(CNN)Nicaragua has instituted a "shoot to kill" policy in dealing with protests that has resulted in an "alarming number of deaths," according to an investigation by Amnesty International.
Nicaragua using 'shoot to kill' strategy on protesters, Amnesty International says
According to the 34-page report, released Tuesday, the government has violated citizens' human rights and not only used "excessive force in the context of the protests, but possibly carried out extrajudicial executions in conjunction with pro-government armed groups."
Civil unrest has entered its sixth week in Nicaragua as protests continue throughout the country. At least 76 people have been killed, according to the Inter-American Commission on Human Rights, with close to 900 injured in what appears to be the largest protests the country has seen since the civil war ended in 1990.
Human rights lawyer and Amnesty International Director of Americas Erika Guevara-Rosas said the death toll is now at least 83.
The Nicaraguan government has reported 15 dead since the conflict began on April 18 over social security reforms that would increase contributions by workers and employers and reduce retired workers' pensions. The reforms were subsequently reversed by the government, but the unrest has continued.
Protesters are calling for the removal of President Daniel Ortega and "democratization" through reforms in the electoral laws, such as advancing the elections. They also demand justice for the fallen victims, calling for an investigation into the violence.
Multiple social media posts on Monday showed university students clashing with armed groups at the National University of Engineering in Nicaragua, including posts from Guevara-Rosas and Nicaraguan human rights activist Bianca Jagger.
According to a witness statement sent to CNN by one of her associates, Jagger saw the conflict from across the street, witnessing armed groups attacking, followed by anti-riot police "shooting live ammunition with AK-47 assault rifles."
"They were dressed to look as if they were going to war, except that their targets were young unarmed students," Jagger said. "It was a terrifying scene."
Guevara-Rosas said there was a second attack where she also witnessed anti-riot police with heavy weapons beating students and taking them away in pickup trucks.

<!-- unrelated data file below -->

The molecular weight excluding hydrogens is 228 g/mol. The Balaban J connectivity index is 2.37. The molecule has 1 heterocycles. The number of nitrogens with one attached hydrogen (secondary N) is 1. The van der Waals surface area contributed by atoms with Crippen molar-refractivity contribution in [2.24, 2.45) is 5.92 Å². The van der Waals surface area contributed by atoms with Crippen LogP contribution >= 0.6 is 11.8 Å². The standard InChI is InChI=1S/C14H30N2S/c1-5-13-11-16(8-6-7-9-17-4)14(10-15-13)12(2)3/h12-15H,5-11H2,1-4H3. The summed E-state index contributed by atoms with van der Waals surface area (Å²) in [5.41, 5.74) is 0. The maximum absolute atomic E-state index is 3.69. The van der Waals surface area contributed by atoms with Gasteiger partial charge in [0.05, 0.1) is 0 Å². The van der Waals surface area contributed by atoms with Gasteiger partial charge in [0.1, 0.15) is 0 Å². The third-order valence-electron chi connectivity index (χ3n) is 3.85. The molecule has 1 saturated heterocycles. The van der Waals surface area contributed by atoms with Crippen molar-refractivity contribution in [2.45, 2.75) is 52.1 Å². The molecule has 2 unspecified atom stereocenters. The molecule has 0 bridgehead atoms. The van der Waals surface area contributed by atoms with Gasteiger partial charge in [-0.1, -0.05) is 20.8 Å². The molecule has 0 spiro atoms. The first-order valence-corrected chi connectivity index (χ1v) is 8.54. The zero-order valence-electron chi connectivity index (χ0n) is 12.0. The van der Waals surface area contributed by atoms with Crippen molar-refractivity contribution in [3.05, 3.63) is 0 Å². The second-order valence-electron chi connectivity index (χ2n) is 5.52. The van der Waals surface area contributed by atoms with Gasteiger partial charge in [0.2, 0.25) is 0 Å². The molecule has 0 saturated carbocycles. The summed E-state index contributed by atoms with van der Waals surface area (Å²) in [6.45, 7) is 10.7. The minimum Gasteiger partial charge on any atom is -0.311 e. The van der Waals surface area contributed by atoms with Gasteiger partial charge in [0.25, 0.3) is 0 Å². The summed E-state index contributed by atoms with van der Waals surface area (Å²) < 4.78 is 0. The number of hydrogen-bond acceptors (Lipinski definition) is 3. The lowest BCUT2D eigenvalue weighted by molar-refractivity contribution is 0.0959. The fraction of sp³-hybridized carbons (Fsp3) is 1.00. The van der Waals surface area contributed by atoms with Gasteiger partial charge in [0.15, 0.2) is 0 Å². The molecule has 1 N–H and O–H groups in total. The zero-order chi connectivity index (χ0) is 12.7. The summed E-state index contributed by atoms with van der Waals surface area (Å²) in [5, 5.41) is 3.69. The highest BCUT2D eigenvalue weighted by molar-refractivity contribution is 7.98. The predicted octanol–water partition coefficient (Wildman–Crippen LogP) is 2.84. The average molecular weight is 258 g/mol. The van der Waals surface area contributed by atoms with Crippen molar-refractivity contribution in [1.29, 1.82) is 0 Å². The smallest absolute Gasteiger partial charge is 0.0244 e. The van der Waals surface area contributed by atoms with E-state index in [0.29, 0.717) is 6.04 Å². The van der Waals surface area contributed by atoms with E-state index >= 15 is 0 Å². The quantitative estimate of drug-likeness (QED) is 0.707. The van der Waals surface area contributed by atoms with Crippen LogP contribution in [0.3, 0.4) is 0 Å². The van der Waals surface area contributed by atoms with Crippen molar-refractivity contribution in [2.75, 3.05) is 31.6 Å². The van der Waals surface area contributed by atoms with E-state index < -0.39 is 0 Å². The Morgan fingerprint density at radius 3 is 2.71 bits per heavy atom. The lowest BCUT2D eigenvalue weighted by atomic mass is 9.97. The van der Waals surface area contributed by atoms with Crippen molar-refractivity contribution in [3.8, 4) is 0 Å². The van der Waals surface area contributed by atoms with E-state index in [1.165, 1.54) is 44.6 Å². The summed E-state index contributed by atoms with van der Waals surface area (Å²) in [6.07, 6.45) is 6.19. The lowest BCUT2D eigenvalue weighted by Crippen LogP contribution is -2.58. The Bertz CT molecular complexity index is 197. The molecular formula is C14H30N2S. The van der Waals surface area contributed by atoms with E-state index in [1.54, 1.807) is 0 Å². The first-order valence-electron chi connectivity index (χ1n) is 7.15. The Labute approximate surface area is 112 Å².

At Hospital Bautista Nicaragua on Monday night, a person on the phone said there were many injuries but said they were too busy to speak and hung up before providing a name.
Antonia Urrejola, commissioner of the Managua-based Nicaraguan Center for Human Rights, condemned the clashes at the university, calling for an end to the violence.
Heavy police presence was seen Monday morning by a CNN en Español crew on the ground after a radio station, Radio Ya, was set on fire. Rosario Murillo, the country's first lady and vice president, called the incident an "act of hate."
One police officer died after being shot while working to "re-establish public order" in the area of the fire, National Police said Monday, adding that their forces were "attacked by a group of hooded men with firearms, mortars and stones."
According to information received by Amnesty, the "Nicaraguan government has used armed individuals or pro-government armed groups that act in collusion with state officials, in particular the National Police, or with their acquiescence or tolerance."
Known as Sandinista turbas (or mobs), these pro-government armed groups dress in attire associating them with the state, some riding on motorcycles, the report said.
Camera footage, images and numerous interviews with family members, hospitals, human rights organizations and others reviewed by Amnesty show these gro